Why did the United States develop political parties? How and why do party alignments change? Are the party-centred elections of the past better for democratic politics than the candidate-centered elections of the present? In this book, John Aldrich goes beyond the arguments over whether American political parties are in resurgence or decline and undertakes a wholesale re-examination of the foundations of the American party system. Surveying three critical episodes in the development of American political parties - from their formation in the 1790s to the Civil War - Aldrich shows how parties serve to combat three fundamental problems of democracy: how to regulate the number of people seeking public office; how to mobilize voters; and how to achieve and maintain the majorities needed to accomplish goals once in office. Overcoming these obstacles, argues Aldrich, is possible only with political parties. Aldrich brings this account up to date by looking at the profound changes in the character of political parties since World War II. In the 1960s, he shows, parties started to become candidate-centred organizations that are servants to their office seekers and officeholders.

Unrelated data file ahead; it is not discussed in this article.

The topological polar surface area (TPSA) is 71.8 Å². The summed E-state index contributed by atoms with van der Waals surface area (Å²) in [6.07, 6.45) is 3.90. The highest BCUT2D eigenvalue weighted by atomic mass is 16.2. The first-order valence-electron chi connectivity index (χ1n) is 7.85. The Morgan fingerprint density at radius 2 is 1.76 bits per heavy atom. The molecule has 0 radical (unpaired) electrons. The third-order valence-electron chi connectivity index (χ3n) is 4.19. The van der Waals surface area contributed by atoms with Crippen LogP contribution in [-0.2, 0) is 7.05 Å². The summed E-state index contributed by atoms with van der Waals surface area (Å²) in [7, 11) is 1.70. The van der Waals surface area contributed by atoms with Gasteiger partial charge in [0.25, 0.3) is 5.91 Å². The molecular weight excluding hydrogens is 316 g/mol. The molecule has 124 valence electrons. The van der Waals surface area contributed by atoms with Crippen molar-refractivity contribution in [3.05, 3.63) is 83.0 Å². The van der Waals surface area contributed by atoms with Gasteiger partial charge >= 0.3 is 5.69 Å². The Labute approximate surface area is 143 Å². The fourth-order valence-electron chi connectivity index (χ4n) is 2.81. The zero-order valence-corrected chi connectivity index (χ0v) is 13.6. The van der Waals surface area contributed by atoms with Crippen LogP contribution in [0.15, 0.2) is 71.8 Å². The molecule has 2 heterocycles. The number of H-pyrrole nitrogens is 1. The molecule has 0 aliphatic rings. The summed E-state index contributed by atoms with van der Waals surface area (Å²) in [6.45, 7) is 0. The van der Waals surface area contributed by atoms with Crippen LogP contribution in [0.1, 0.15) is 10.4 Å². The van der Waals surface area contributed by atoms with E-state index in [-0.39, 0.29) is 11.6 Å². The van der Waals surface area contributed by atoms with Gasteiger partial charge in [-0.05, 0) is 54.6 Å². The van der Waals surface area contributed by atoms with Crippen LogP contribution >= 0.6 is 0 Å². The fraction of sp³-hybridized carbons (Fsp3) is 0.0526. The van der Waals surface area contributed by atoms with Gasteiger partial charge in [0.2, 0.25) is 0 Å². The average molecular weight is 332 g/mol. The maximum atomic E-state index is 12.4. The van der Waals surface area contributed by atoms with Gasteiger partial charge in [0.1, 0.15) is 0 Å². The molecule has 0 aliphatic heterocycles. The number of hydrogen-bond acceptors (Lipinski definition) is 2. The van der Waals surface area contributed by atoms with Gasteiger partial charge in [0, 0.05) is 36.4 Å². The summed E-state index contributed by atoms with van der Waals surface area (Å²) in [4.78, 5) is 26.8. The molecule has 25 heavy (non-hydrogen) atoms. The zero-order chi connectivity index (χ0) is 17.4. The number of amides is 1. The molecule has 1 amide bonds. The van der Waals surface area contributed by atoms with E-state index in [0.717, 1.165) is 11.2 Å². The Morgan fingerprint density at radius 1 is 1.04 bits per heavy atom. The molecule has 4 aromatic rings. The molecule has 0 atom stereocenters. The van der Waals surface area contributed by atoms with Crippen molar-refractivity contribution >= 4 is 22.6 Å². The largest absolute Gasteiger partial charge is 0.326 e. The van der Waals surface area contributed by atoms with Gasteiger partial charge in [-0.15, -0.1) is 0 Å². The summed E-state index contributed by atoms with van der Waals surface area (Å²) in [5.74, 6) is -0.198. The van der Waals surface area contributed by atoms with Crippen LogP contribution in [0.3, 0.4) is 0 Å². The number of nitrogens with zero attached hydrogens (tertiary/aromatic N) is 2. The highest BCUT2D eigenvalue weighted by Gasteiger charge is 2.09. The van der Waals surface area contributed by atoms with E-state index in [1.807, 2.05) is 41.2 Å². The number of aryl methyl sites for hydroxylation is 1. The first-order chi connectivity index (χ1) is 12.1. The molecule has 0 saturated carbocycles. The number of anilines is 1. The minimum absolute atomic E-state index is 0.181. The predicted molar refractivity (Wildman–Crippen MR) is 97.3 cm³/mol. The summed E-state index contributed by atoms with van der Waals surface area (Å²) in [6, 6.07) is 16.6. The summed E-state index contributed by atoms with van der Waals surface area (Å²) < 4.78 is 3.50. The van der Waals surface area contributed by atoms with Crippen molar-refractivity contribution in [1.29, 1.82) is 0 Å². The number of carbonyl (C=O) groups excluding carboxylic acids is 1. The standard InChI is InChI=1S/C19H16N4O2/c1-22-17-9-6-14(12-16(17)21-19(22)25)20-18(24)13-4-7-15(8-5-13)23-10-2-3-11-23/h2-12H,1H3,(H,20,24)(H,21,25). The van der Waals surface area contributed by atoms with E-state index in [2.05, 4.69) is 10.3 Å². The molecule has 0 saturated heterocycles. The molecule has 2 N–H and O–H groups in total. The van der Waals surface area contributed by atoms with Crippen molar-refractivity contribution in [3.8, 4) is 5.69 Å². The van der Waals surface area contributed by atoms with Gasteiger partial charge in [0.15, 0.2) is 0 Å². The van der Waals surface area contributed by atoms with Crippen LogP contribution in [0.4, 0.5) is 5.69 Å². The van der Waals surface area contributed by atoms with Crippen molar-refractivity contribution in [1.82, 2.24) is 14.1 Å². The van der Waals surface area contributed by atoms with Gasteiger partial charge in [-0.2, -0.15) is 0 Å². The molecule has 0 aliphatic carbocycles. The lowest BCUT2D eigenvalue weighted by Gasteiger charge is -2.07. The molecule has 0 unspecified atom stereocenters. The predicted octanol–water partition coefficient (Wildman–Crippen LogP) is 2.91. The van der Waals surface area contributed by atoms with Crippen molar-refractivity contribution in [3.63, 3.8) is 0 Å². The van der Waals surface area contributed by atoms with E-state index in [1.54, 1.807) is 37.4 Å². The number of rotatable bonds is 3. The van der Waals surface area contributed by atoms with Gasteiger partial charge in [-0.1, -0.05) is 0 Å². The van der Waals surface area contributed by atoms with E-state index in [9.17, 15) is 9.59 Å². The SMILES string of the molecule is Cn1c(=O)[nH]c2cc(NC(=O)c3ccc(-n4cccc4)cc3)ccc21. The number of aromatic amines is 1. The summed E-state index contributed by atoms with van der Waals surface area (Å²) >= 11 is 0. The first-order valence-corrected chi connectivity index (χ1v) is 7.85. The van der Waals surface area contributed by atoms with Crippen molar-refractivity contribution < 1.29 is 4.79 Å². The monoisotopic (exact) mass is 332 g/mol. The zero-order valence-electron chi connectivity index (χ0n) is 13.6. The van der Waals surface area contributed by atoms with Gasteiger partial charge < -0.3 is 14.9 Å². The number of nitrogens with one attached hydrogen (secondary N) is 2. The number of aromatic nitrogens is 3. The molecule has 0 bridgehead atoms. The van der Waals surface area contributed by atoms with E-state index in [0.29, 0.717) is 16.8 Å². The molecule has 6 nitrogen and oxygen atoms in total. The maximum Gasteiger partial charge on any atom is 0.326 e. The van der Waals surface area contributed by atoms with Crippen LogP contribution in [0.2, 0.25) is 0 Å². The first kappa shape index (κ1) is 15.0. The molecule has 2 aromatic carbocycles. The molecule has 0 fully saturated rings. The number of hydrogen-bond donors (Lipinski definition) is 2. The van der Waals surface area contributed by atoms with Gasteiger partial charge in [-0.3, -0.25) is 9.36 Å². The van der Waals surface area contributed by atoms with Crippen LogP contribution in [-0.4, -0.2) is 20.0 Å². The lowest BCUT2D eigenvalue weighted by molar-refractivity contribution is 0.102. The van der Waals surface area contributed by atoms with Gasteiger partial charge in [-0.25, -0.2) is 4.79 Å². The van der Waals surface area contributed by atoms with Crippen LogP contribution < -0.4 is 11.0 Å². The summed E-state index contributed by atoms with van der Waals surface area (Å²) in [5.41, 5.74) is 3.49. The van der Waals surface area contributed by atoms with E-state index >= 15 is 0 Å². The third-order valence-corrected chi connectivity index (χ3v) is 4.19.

Aldrich argues that this development has revitalized parties, making them stronger, and more vital, with well-defined cleavages and highly effective governing ability.